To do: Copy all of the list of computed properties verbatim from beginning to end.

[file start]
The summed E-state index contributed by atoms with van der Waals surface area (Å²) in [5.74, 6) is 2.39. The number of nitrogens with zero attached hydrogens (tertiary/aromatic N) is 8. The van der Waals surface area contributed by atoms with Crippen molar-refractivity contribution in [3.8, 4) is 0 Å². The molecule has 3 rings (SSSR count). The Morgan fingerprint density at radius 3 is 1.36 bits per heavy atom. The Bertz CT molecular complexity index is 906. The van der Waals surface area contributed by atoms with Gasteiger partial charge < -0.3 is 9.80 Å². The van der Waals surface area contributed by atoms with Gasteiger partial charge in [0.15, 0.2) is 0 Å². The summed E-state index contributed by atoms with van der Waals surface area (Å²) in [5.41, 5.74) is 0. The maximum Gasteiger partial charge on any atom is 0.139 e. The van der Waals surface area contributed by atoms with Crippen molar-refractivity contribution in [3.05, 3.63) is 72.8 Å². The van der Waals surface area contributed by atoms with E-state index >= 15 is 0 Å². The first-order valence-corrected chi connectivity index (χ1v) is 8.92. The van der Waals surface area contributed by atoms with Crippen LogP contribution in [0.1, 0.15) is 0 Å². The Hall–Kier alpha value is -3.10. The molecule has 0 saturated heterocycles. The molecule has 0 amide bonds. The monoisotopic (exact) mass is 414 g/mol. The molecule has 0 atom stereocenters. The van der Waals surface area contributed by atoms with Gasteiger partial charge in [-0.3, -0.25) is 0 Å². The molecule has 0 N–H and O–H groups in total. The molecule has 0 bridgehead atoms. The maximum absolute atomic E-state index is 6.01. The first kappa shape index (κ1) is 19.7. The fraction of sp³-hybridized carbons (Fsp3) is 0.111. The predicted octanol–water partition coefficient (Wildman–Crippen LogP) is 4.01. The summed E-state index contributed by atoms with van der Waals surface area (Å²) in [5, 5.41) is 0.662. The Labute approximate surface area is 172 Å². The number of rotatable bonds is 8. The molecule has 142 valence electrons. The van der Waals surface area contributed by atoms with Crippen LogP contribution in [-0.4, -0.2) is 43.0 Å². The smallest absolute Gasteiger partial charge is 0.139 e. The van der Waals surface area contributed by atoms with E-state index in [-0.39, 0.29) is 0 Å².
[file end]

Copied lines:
The summed E-state index contributed by atoms with van der Waals surface area (Å²) in [5.74, 6) is 2.39. The number of nitrogens with zero attached hydrogens (tertiary/aromatic N) is 8. The van der Waals surface area contributed by atoms with Crippen molar-refractivity contribution in [3.8, 4) is 0 Å². The molecule has 3 rings (SSSR count). The Morgan fingerprint density at radius 3 is 1.36 bits per heavy atom. The Bertz CT molecular complexity index is 906. The van der Waals surface area contributed by atoms with Gasteiger partial charge < -0.3 is 9.80 Å². The van der Waals surface area contributed by atoms with Gasteiger partial charge in [0.15, 0.2) is 0 Å². The summed E-state index contributed by atoms with van der Waals surface area (Å²) in [5.41, 5.74) is 0. The maximum Gasteiger partial charge on any atom is 0.139 e. The van der Waals surface area contributed by atoms with Crippen molar-refractivity contribution in [3.05, 3.63) is 72.8 Å². The van der Waals surface area contributed by atoms with E-state index >= 15 is 0 Å². The first-order valence-corrected chi connectivity index (χ1v) is 8.92. The van der Waals surface area contributed by atoms with Crippen LogP contribution in [0.1, 0.15) is 0 Å². The Hall–Kier alpha value is -3.10. The molecule has 0 saturated heterocycles. The molecule has 0 amide bonds. The monoisotopic (exact) mass is 414 g/mol. The molecule has 0 atom stereocenters. The van der Waals surface area contributed by atoms with Gasteiger partial charge in [-0.3, -0.25) is 0 Å². The molecule has 0 N–H and O–H groups in total. The molecule has 0 bridgehead atoms. The maximum absolute atomic E-state index is 6.01. The first kappa shape index (κ1) is 19.7. The fraction of sp³-hybridized carbons (Fsp3) is 0.111. The predicted octanol–water partition coefficient (Wildman–Crippen LogP) is 4.01. The summed E-state index contributed by atoms with van der Waals surface area (Å²) in [5, 5.41) is 0.662. The Labute approximate surface area is 172 Å². The number of rotatable bonds is 8. The molecule has 142 valence electrons. The van der Waals surface area contributed by atoms with Crippen LogP contribution in [-0.4, -0.2) is 43.0 Å². The smallest absolute Gasteiger partial charge is 0.139 e. The van der Waals surface area contributed by atoms with E-state index in [-0.39, 0.29) is 0 Å².